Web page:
Judith Godwin

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Judith Godwin
EducationArt Students League of New York
Alma materMary Baldwin College,
Richmond Professional Institute
Known forPainting
MovementAbstract Expressionism

Judith Godwin (born 1930 Suffolk, Virginia) is an American abstract painter, associated with the Expressionist movement.

Early life and education[edit]

Judith Godwin was born in Suffolk, VA, in 1930 to a father who was interested in architecture and landscape gardening. His interests created an environment that inspired and encouraged Judith to pursue painting.[1][2] She attended Mary Baldwin College in 1948 for two years.[1] It was there that she met Martha Graham, who performed there in 1950.[1] Godwin transferred to Richmond Professional Institute (RPI), now Virginia Commonwealth University, where she completed her degree in 1952. While there, she studied with Maurice Bond, Jewett Campbell, and Theresa Pollak.[3][1] At the time, women were required to wear a skirt in the cafeteria; Godwin wore jeans after rushing from a studio class and was reported to the dean of the school, Margaret Johnson, who then met with her and changed the rule to allow women to wear jeans.[1] While at RPI, she was in classes and close friends with Richard Carlyon.[1]

She also attended the Art Students League of New York, where she studied with artists Will Barnet, Harry Sternberg, and Vaclav Vytlacil. During this time she also attended the Hans Hofmann School of Fine Arts, and met Jackson Pollock, Franz Kline, Willem de Kooning and Marcel Duchamp.[4] She lives in Greenwich Village, Manhattan, but as a native Virginian, remains a member of the Jamestowne Society. Her papers are held at the Archives of American Art.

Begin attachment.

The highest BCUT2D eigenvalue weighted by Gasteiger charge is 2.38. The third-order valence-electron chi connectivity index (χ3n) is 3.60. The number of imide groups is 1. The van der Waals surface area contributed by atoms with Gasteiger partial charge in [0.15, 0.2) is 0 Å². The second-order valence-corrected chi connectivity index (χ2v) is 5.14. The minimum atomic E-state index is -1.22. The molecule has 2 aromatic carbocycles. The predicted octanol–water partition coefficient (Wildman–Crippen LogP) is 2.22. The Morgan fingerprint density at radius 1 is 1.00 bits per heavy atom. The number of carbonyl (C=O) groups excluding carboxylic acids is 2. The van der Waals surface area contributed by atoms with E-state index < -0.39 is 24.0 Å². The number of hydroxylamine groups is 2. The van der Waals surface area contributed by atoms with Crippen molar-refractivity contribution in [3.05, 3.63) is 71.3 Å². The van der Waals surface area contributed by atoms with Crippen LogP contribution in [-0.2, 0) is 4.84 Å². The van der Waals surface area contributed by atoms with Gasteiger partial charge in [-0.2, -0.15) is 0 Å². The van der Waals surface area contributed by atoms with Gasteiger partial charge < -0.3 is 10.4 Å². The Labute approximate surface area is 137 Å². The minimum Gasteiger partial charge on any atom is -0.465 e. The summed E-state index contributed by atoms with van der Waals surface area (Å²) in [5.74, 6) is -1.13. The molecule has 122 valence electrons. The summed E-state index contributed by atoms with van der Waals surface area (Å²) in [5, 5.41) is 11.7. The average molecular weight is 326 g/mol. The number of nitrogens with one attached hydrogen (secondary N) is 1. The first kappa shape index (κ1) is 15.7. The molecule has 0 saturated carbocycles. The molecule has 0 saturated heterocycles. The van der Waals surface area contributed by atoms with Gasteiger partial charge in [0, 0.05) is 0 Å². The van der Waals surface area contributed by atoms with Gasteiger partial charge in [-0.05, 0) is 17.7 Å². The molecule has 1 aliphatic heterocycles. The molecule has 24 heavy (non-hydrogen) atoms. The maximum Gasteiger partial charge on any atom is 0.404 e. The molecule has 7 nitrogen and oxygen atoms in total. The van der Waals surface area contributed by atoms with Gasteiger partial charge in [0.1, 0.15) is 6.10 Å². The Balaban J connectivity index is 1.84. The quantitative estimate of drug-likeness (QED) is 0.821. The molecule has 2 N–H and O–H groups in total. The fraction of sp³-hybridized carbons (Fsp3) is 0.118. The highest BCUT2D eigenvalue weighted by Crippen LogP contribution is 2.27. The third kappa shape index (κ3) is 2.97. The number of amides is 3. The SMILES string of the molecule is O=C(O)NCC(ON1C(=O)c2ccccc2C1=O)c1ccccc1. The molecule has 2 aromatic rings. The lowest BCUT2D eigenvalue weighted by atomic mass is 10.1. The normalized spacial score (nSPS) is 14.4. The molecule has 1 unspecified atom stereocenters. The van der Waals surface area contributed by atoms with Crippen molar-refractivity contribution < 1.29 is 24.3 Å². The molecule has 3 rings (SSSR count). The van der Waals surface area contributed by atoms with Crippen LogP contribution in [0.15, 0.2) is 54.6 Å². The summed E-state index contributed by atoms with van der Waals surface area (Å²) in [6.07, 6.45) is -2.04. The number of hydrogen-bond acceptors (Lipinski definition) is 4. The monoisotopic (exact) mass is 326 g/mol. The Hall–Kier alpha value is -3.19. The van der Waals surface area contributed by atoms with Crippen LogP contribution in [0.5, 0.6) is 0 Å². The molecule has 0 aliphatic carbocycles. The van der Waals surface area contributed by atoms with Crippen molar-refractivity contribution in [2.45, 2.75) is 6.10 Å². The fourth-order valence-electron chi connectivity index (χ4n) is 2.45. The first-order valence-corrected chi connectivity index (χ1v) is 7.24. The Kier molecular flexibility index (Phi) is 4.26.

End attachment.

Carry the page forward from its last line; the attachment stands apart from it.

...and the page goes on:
Godwin's first solo exhibition was in 1950 at Mountcastle's in Suffolk, VA.[1] At the suggestion of her RPI college instructor Jewett Campbell,[5] she moved to New York City in 1953 to attend the Art Students League and study under Hans Hofmann, who influenced her work heavily.[3] [6]She studied with Hoffman in his studio on 8th Street, and has noted his wife Miz as another important influence. Godwin has said: "I think the main thing with Hoffman was that I felt completely free to do whatever I wanted to do."[1] Notable classmates of this era were Will Barnet, Harry Sternberg, and Vaclav Vytlacil.[3] Godwin credits Hofmann for making her feel at home after moving to New York, as well as with challenging her conservative color palette and technique.[5] Hofmann is also credited with helping Godwin move away from the influence of cubism and towards abstract expressionism.[1] James Brooks invited her to participate in the Stable Gallery Invitational show.[1] In the late 1950s, through Kenzo Okada, she met and was invited by Betty Parsons to join her new gallery, Section Eleven, becoming the youngest woman to ever show her work there.[3] At Betty Parsons' show, Godwin met the director for the Solomon R. Guggenheim Museum, James Johnson Sweeney. He was interested in Godwin and asked her to send a small collection of her work. He received Abstraction 1954 and Abstraction #15. He enjoyed her work, although at the time did not include them to the Guggenheim Collection. [7] She shared a studio with Franz Kline.[1] She also met other prominent male artists such as Mark Rothko and Marcel Duchamp.[1] Her success in mid-century Abstract Expressionism is notable, as there were few women celebrated among the movement associated with well-known male artists such as Jackson Pollock and Willem de Kooning.[8][9] In a 1981 interview, Godwin stated: "when I first went to New York in the early 50's, there were just a few thousand painters living there... now there are tens of thousands so many people trying to gain notice, its unbelievable how competitive it is...." She credits her professor, Jewett Campbell, with her desire to move to New York City.[5]